God’s Bankers: A book review by Bob Morris

God's BankersGod’s Bankers: A History of Money and Power at the Vatican
Gerald Posner
Simon & Schuster 2015)

A brilliant analysis of “the inexorable quest for power that is tied to the pursuit of money” in the Roman Catholic Church

According to Gerald Posner, he explains in this book “how for centuries the clerics in Rome, trusted with guarding the spiritual heritage of the Catholic faithful, have fought an internecine war over who controls the enormous profits and far-flung businesses of the world’s biggest religion.” This is a substantial volume, based on nine years of rigorous and extensive research: 513 pages of narrative plus 181 pages of “Selected Bibliography” and “Notes.” One of Posner’s major challenges was “to follow the money from the Borgias to Pope Francis, all the while prying into the institution that guards its secrets and keeps massive documentation sealed in self-described secret archives.”

o Benito Mussolini (Pages 44-45, 52-61, and 70-71)
o The Vatican and the Nazi Party (62-68, 76-77, and 90-91)
o Pope Pius XI (66-76)
o Bernadino Nogara (120-129, 155-161, and 179-180)
o Pope Pius XII (148-163)
o Holocaust and Pope John XXIII (164-165)
o Second Vatican Council Called by Pope John XXIII (166-167 and 191-192)
o Paul Casimir Macinkus (189-193, 197-207, 238-241, and 330-337)
o Michele Sindona (194-197, 200-2002, 241-245, and 296-300)
o Roberto Calvi (195-197 and 286-291)
o Roberto Calvi’s relationships with Vatican Bank (236-244, 365-372, 378-380, and 396-398)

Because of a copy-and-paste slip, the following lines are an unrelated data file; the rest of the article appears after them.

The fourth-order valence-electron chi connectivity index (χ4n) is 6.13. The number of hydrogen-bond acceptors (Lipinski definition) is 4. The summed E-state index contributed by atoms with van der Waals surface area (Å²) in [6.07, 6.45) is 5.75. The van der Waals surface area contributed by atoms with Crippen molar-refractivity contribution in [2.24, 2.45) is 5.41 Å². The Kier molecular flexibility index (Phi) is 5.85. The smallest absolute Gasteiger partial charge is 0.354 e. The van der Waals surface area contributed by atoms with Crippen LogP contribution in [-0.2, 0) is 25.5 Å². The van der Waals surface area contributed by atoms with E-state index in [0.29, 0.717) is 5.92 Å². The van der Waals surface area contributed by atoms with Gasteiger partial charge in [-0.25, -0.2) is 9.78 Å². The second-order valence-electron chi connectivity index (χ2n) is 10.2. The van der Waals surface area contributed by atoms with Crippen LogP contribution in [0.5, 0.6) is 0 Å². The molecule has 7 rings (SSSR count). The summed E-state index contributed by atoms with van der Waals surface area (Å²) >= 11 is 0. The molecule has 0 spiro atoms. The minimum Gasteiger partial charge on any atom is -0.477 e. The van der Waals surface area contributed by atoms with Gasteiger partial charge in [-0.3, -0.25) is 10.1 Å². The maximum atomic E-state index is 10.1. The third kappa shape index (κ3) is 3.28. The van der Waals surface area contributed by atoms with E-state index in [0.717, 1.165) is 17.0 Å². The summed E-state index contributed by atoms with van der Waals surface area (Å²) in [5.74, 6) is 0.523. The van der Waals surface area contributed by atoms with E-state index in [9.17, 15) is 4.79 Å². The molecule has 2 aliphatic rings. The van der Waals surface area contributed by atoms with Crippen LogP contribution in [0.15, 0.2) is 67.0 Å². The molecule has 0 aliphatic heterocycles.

o Pope John Paul I (258-274)
o Pope John Paul II (275-277 and 305-310)
o Vatican relations with Italy (345-349 and 352-358)
o Angelo Caloia (396-398 and 437-438)
o Pope Benedict XVI (417-425, 438-439, 450-465, and 491-495)
o Pope Francis (423-424. 498-499, and 500-501)

All human organizations are imperfect because all human being beings are imperfect and that is especially true of an organization as large as the Roman Catholic Church. I agree with Posner: “Only by examining [its] often contentious and uneasy history is it possible to expose the forces behind [Roberto] Calvi’s death. Ultimately, Calvi’s murder is a prequel to understanding the modern-day scandals from St. Peter’s and full appreciating the challenges faced by Pope Francis in trying to reform an institution in which money has so often been at the center of its most notorious scandals.”

While providing an abundance of information and insights, Gerald Posner “cuts through the masses of misinformation to present an unvarnished account of the quest for money and power in the Roman Catholic Church. No embellishment is needed. The real tale is shocking enough” and he has told it with precision, conviction, and eloquence. Bravo!

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